Are branches the centre of your community?

Financial Services Team Blog

Lynn Tweedale

Research was published this week by Nottingham University stating that the UK has lost 40% of its banks and building societies since 1989.  Whilst the bulk of these were in the last millennium, and the rate in the last 6 years has slowed to a 7.4% decline, it’s certainly re-energised the branch as the centre of the community debate.

With the report hitting national as well as trade press (and at least 4 people emailing me about the article) I can’t help but wonder – so what?

With internet banking and mobile apps now the norm, when was the last time I needed to visit the bricks and mortar banker?  Admittedly, a few weeks ago to pay in my premium bonds win cheque (nothing exciting unfortunately) – but even then I was ushered to an ATM to self-serve.

From our research, just over a third of people say they go into a branch to talk to staff at least once every 3 months, and just over half will go to a branch to withdraw or deposit cash or cheques during the same time period – a service we know is moving to ATMs.  Conversely, a more sizeable three-quarters have used online banking to check balances, and two-thirds have made online payments.

The report’s author, states that there are concerns of bank closures on poorer communities, where “branches in less affluent areas have continued to disappear at an alarming rate”.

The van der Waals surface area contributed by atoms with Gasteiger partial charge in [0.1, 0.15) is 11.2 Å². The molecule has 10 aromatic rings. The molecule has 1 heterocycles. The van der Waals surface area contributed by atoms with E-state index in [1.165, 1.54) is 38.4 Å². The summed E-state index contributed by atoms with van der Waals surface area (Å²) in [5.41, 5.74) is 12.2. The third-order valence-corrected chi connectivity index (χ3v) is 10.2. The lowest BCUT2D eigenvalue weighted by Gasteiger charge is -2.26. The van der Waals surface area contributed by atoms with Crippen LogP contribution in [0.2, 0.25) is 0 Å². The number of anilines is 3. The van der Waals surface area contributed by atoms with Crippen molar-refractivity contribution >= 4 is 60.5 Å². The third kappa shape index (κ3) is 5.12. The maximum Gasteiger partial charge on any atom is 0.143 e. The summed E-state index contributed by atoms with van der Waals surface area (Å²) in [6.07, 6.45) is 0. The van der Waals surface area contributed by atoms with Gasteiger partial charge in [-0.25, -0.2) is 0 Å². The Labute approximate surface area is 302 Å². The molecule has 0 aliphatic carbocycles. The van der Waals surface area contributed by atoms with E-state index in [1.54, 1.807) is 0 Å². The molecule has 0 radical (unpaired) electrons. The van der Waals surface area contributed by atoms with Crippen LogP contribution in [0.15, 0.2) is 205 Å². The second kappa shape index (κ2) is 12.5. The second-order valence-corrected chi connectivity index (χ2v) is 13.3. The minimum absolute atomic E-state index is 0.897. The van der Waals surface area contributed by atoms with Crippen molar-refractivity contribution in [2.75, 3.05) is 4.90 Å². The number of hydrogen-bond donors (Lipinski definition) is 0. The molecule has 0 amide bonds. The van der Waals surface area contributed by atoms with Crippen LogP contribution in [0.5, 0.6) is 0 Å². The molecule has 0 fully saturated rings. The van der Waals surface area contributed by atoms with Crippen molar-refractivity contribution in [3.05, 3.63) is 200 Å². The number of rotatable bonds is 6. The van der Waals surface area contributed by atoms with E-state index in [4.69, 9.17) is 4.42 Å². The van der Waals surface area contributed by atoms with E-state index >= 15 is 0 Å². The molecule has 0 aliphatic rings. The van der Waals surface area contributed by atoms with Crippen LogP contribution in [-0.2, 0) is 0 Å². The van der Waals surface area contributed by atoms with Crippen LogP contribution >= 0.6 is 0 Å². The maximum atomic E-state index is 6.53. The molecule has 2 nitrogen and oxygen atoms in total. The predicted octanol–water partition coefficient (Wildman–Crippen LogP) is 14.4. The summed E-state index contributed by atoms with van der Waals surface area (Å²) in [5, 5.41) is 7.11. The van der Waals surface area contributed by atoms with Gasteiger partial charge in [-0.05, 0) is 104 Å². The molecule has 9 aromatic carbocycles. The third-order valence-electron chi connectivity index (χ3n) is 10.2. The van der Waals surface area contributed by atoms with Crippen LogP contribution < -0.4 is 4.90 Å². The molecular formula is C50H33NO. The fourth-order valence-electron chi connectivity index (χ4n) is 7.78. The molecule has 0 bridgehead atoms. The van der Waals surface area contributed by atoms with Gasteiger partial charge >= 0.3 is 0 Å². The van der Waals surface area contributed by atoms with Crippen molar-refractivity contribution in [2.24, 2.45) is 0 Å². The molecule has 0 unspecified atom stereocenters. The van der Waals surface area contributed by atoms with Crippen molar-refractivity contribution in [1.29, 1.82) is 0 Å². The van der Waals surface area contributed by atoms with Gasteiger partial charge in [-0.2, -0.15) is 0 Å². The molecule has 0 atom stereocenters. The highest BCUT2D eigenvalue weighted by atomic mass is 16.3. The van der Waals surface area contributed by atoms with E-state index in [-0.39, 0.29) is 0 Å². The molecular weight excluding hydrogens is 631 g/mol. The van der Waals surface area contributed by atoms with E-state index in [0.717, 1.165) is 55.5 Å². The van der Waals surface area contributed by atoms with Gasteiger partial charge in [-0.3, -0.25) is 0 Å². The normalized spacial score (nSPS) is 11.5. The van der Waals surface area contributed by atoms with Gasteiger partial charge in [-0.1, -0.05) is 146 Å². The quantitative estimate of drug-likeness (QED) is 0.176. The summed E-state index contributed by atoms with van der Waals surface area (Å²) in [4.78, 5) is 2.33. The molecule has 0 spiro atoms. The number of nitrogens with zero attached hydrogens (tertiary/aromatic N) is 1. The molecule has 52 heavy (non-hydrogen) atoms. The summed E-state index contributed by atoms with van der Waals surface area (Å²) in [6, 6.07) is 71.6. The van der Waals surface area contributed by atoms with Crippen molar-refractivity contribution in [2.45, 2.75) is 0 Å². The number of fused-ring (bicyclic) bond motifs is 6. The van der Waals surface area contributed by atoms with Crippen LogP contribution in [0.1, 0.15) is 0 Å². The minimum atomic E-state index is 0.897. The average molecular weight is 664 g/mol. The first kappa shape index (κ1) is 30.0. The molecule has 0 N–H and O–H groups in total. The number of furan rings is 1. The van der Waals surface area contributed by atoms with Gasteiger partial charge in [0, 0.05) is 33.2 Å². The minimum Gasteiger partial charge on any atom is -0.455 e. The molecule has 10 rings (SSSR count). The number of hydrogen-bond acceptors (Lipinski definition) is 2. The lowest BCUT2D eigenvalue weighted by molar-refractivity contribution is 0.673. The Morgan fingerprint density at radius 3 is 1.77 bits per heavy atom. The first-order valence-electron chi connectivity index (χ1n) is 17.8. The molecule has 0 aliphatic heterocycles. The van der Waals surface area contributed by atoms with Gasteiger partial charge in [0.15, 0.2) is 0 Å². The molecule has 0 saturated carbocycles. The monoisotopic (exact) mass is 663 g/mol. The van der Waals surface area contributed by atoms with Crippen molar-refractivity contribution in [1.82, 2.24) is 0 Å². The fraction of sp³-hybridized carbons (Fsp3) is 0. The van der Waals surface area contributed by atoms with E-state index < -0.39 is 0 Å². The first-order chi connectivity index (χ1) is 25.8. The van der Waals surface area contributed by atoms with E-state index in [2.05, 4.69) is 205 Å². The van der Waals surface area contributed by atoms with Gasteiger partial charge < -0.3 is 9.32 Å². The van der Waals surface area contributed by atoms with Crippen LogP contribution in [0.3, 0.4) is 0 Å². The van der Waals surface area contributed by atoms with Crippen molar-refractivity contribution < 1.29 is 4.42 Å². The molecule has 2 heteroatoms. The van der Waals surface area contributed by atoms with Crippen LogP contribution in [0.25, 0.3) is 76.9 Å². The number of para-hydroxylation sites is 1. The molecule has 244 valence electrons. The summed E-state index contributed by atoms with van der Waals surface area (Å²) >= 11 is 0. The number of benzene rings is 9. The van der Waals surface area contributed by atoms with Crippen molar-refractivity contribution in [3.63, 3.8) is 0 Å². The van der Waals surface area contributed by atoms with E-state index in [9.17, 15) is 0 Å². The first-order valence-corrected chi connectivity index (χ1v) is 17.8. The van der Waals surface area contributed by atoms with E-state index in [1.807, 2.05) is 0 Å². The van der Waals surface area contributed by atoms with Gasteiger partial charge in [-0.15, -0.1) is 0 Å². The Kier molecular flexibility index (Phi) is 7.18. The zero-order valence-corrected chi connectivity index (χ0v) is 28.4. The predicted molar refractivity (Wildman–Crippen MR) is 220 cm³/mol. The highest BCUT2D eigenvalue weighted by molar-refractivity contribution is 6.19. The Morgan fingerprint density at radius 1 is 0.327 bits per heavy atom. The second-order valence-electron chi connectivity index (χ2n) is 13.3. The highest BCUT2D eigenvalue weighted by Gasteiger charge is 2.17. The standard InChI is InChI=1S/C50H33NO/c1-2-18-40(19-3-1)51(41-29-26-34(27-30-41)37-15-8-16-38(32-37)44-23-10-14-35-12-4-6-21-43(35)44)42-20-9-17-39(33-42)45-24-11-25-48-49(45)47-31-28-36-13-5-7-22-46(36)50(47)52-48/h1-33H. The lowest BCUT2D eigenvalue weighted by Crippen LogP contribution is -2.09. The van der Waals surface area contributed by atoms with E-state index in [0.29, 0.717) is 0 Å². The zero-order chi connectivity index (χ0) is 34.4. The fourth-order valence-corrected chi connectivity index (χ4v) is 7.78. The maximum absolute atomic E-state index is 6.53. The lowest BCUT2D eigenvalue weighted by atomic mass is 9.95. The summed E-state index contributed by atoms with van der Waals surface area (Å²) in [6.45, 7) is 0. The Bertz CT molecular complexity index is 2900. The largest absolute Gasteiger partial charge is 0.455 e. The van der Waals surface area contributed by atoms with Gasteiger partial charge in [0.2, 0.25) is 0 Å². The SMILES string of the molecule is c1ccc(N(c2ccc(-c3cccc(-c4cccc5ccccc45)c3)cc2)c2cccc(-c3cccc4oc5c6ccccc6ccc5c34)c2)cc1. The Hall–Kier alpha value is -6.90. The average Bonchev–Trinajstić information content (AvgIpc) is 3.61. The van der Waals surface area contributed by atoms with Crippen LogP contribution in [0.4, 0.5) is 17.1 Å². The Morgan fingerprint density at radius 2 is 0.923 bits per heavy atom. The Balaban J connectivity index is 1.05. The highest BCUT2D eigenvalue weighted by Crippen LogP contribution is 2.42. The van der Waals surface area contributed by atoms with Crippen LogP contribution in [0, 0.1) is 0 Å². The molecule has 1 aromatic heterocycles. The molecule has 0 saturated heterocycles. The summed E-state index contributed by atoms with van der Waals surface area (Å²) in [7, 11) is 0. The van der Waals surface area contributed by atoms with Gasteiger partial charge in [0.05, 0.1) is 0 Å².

Of course, there are times when it’s nice to speak to someone face to face – especially if it’s a topic of uncertainty, or you’re not as technically savvy or best friends with your phone.  However, I can see why branches in less economically viable areas have been closed in favour of those where branches are more profitable.  Business is business after all.

With The Payments Council’s ‘Current Account Switch Service’ coming into action in September, some banking brands could use this as an opportunity to encourage switching in less affluent areas to their bank that has remained local – if this is deemed at all profitable.   Or there could be an argument for a government subsidy to support branches in particular areas, as is currently the case with some public transport routes.

The report also, however, commented that fewer branches in low income areas could encourage people to take up payday loans instead.  A point with which I disagree.  Why would the absence of a physical branch encourage the take up of popping into The Money Shop or moving Wonga’s sliders?  High street or online loaners are more likely to be the first calling point as banks are not keen on subprime lending or offering short term loans.

It’s also recently become evident that the Archbishop of Canterbury is also hot on the heels of the payday loaners, with the intent of competing them out of existence by rejuvenating credit unions.  With the church having more than 16,000 ‘branches’ in 9,000 communities (more than all banks and building societies together), it’ll be interesting to see if the local community presence wins.